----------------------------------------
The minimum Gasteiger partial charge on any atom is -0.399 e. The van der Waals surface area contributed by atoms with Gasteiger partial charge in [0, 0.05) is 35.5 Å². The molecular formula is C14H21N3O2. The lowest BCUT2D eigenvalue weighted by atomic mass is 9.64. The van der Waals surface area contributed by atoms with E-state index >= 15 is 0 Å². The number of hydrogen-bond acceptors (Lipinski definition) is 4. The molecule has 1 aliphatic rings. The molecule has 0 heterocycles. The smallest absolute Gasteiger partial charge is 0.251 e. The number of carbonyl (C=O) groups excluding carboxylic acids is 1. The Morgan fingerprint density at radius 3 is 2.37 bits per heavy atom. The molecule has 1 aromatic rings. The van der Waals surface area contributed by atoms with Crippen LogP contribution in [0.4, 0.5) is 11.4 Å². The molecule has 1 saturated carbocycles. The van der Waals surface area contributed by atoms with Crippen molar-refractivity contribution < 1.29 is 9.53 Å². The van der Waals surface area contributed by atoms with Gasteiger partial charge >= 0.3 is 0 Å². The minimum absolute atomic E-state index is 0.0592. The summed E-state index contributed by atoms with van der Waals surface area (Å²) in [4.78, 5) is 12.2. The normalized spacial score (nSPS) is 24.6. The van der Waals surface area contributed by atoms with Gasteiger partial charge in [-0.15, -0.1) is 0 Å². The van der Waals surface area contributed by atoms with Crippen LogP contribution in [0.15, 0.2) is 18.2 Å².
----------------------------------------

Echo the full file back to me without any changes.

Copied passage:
The minimum Gasteiger partial charge on any atom is -0.399 e. The van der Waals surface area contributed by atoms with Gasteiger partial charge in [0, 0.05) is 35.5 Å². The molecular formula is C14H21N3O2. The lowest BCUT2D eigenvalue weighted by atomic mass is 9.64. The van der Waals surface area contributed by atoms with E-state index >= 15 is 0 Å². The number of hydrogen-bond acceptors (Lipinski definition) is 4. The molecule has 1 aliphatic rings. The molecule has 0 heterocycles. The smallest absolute Gasteiger partial charge is 0.251 e. The number of carbonyl (C=O) groups excluding carboxylic acids is 1. The Morgan fingerprint density at radius 3 is 2.37 bits per heavy atom. The molecule has 1 aromatic rings. The van der Waals surface area contributed by atoms with Crippen LogP contribution in [0.4, 0.5) is 11.4 Å². The molecule has 1 saturated carbocycles. The van der Waals surface area contributed by atoms with Crippen molar-refractivity contribution < 1.29 is 9.53 Å². The van der Waals surface area contributed by atoms with Gasteiger partial charge >= 0.3 is 0 Å². The minimum absolute atomic E-state index is 0.0592. The summed E-state index contributed by atoms with van der Waals surface area (Å²) in [4.78, 5) is 12.2. The normalized spacial score (nSPS) is 24.6. The van der Waals surface area contributed by atoms with Gasteiger partial charge in [-0.15, -0.1) is 0 Å². The van der Waals surface area contributed by atoms with Crippen LogP contribution in [0.15, 0.2) is 18.2 Å².